On Thu, Jul 6, 2017 at 11:02 PM, Arnd Bergmann <a...@arndb.de> wrote: > On Thu, Jul 6, 2017 at 3:49 PM, Tomasz Figa <tf...@chromium.org> wrote: >> On Thu, Jul 6, 2017 at 10:31 PM, Tomasz Figa <tf...@chromium.org> wrote: > >>> On the other hand, if it's strictly about base/dma-mapping, we might >>> not need it indeed. The driver could call iommu-dma helpers directly, >>> without the need to provide its own DMA ops. One caveat, though, we >>> are not able to obtain coherent (i.e. uncached) memory with this >>> approach, which might have some performance effects and complicates >>> the code, that would now need to flush caches even for some small >>> internal buffers. >> >> I think I should add a bit of explanation here: >> 1) the device is non-coherent with CPU caches, even on x86, >> 2) it looks like x86 does not have non-coherent DMA ops, (but it >> might be something that could be fixed) > > I don't understand what this means here. The PCI on x86 is always > cache-coherent, so why is the device not? > > Do you mean that the device has its own caches that may need > flushing to make the device cache coherent with the CPU cache, > rather than flushing the CPU caches?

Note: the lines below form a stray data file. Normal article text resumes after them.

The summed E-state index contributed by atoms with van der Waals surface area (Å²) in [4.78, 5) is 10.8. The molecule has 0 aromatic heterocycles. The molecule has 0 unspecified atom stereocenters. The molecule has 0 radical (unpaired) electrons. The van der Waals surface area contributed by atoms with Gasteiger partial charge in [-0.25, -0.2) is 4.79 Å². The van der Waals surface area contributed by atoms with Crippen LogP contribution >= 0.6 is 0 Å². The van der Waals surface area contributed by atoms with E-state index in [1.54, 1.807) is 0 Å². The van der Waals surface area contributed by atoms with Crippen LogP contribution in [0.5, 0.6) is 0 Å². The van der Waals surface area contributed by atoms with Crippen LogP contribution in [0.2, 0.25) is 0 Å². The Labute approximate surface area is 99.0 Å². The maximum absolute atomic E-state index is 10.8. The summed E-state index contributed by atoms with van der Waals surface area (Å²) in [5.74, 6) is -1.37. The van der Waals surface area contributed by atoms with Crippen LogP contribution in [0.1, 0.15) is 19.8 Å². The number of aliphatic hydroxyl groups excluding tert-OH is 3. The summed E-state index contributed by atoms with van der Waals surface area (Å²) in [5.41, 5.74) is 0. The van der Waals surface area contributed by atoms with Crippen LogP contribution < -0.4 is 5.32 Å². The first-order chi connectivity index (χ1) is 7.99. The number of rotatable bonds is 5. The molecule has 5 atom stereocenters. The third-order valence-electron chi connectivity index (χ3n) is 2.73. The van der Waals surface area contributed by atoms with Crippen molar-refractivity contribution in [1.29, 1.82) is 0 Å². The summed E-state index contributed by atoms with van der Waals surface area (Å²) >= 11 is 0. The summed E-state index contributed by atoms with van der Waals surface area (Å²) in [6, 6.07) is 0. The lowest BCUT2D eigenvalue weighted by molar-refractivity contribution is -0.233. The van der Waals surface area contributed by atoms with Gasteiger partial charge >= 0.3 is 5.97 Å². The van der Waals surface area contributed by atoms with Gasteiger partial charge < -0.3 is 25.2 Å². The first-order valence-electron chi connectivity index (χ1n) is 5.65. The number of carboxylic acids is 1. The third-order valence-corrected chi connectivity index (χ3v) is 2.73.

Sakari might be able to explain this with more technical details, but generally the device is not a standard PCI device one might find on existing x86 systems. It is some kind of embedded subsystem that behaves mostly like a PCI device, with certain exceptions, one being the lack of coherency with CPU caches, at least for certain parts of the subsystem. The reference vendor code disables the coherency completely, for reasons not known to me, but AFAICT this is the preferred operating mode, possibly due to performance effects (this is a memory-heavy image processing subsystem). Best regards, Tomasz